New research reveals cities can tackle climate concerns simultaneously | Infrastructure news

Cities looking to tackle greenhouse gas emissions and air pollution simultaneously may soon be able to do so thanks to new research that identifies a set of priority actions that cities can take to reach their climate goals.

The research, from C40 Cities Climate Leadership Group, shows that if cities take the ambitious actions outlined in the report they could see an 87% reduction in Greenhouse Gas emissions, a 49% reduction in PM2.5 levels, 223,000 premature deaths averted and up to $583 billion in economic benefit.

Some of the actions strive for clean transport, buildings and industry as well as a decarbonised grid and include initiatives such as implementing ambitious walking, cycling and mass transit policy and action, introducing stringent standards for new buildings and industrial operational improvements and energy efficient technologies.

Taking bold climate action

C40 Executive Director Mark Watts says the research quantifies and provides the business case for what mayors have long known to be true: taking bold climate action also improves public health,” said.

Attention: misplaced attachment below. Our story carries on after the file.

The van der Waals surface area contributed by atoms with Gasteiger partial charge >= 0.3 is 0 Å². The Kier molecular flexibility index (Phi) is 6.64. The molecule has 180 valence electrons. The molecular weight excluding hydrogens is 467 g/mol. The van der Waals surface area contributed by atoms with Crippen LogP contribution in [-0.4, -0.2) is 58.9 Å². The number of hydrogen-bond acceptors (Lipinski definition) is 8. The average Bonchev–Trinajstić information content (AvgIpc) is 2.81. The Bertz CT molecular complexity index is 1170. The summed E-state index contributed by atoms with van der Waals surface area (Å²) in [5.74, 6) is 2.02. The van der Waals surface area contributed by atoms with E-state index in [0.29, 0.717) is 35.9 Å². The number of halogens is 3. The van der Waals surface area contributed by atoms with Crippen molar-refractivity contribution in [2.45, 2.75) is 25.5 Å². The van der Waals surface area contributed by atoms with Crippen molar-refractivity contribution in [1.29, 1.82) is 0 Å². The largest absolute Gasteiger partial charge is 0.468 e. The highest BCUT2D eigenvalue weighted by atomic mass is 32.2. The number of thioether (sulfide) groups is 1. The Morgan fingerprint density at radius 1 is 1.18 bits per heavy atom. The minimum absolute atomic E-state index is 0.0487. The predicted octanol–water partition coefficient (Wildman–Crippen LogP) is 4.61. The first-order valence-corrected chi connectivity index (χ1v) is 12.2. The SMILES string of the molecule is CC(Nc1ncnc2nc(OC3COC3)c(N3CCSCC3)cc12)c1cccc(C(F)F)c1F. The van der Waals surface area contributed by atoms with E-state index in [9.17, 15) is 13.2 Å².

“There is no longer any trade-off for cities between delivering policies that benefit the environment, drive economic growth and improve the health of citizens,” he notes.

Advocating for climate-safe cities

This research is part of C40’s global effort to help cities make the case for climate action by establishing evidence that a climate-safe city is a healthy, prosperous and livable city. Through this work, C40 is highlighting how effective climate action can also deliver health, equity, and economic benefits, in addition to reducing emissions and climate risk.

The study was funded by a grant from Johnson & Johnson Services, Inc. and conducted by C40 in collaboration with BuroHappold and expert consultation from London School of Hygiene and Tropical Medicine and Cambridge Environmental Research Consultants.

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